I don’t have the numbers in front of me, but the big reason the game jam has been as successful as it has is that we spend well over a thousand dollars and many many hours on preparing ads, themes, any related event, etc., not to mention judging the content. Setting up the ads on different sites can take months of back and forth talking with the sites, we have to contract artists to design them or to create assets for us, there’s the more guerilla style advertising we do all leading up to it, etc.
Then there’s the prize money, which, last year, totaled around 1K, which the site does not pull in enough patreon money to do more than once a year (considering our other costs and projects the site supports). In fact, generally, @grotlover2 and myself have to pay out of pocket for these ventures, which is not something I can really afford to do through out the year (especially now). And yes, I’m going to be blunt, while there would be some devs that create games without the economic incentive, the prize is a major motivating force, even if only indirectly. That’s why, this year, we’re expanding the prize tiers so its not so concentrated into 1st, 2nd, and 3rd.
Then, of course, there’s the dev burnout, which is something we discussed early on. We were so excited to see the engagement from the first game jam and the traffic it drove to the site, that we would love to do them more than once a year, but its really hard on the contestants. They have 2 weeks to make a working game and are competing for a decent sum of money. Its exciting, yes, but its stressful and we saw some cracks forming last game jam that concerned us. We don’t want to wear out the community devs. We want them working on their own projects, the ones they put their real passion in, the ones that keep the community alive between these events.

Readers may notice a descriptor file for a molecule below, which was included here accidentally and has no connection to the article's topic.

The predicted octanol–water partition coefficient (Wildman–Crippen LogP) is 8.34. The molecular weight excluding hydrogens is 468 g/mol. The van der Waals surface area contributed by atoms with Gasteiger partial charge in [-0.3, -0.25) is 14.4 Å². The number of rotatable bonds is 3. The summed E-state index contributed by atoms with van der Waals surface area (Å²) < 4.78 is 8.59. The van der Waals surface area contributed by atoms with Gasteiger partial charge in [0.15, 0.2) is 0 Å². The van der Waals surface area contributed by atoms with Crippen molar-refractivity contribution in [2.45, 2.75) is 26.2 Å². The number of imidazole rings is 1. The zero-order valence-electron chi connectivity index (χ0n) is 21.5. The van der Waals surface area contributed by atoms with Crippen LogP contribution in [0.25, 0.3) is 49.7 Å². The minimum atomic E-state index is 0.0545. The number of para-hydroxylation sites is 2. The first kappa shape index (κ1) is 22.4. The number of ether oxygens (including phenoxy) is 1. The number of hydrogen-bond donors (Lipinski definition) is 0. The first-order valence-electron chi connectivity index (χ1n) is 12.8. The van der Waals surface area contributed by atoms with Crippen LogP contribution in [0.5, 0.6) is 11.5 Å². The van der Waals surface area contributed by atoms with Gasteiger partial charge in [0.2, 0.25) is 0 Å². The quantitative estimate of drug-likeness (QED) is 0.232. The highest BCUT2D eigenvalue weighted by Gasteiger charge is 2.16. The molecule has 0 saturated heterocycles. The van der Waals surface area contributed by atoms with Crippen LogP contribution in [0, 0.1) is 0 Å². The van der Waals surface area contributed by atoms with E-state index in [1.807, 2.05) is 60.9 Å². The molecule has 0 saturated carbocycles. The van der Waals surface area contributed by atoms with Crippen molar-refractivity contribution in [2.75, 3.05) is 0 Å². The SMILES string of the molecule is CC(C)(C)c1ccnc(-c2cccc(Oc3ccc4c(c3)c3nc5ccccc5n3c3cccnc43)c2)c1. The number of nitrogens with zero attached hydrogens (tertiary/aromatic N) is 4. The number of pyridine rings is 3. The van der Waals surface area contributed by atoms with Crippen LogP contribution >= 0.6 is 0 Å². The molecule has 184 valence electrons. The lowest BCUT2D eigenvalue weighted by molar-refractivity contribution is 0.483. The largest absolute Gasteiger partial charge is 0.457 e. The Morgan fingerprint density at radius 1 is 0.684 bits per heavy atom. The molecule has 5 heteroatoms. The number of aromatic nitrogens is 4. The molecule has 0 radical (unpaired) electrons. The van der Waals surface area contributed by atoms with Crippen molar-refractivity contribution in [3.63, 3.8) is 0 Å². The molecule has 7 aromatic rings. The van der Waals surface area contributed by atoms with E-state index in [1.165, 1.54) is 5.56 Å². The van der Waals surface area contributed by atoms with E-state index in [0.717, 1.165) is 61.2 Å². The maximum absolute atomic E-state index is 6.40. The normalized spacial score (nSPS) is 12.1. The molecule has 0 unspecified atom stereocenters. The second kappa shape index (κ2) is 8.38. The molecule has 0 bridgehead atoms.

Finally, there’s the massive time investment that the judges have to deal with after the fact. Last game jam, we saw a massive increase in submissions that necessitated, at least for me, well over a full 24 hours worth of judging, to say nothing of the hours of discussion I had with the other judges. Outside of this site, my free time is generally very limited, so finding a full day’s worth of hours to set aside and judge this content is not practical. Last time, I think I had to take vacation time to get it done. And this year, we’re looking to have a community judge, so even more time will be invested in this overall.
So, as someone said above, yes if we thought it was practical, we would do more of these jams. I’m going to be blunt and say that it would not be worth our time to put together a jam with no monetary prizes. The money (and energy around the event) drives development, which drives interest, which drives traffic, which drives more projects and devs joining the site. At the end of the day, these jams were all about expanding the community and giving something back to the talented developers that have decided to join and help our community grow with more content and eyes on their content. We cannot ask them to do that for free.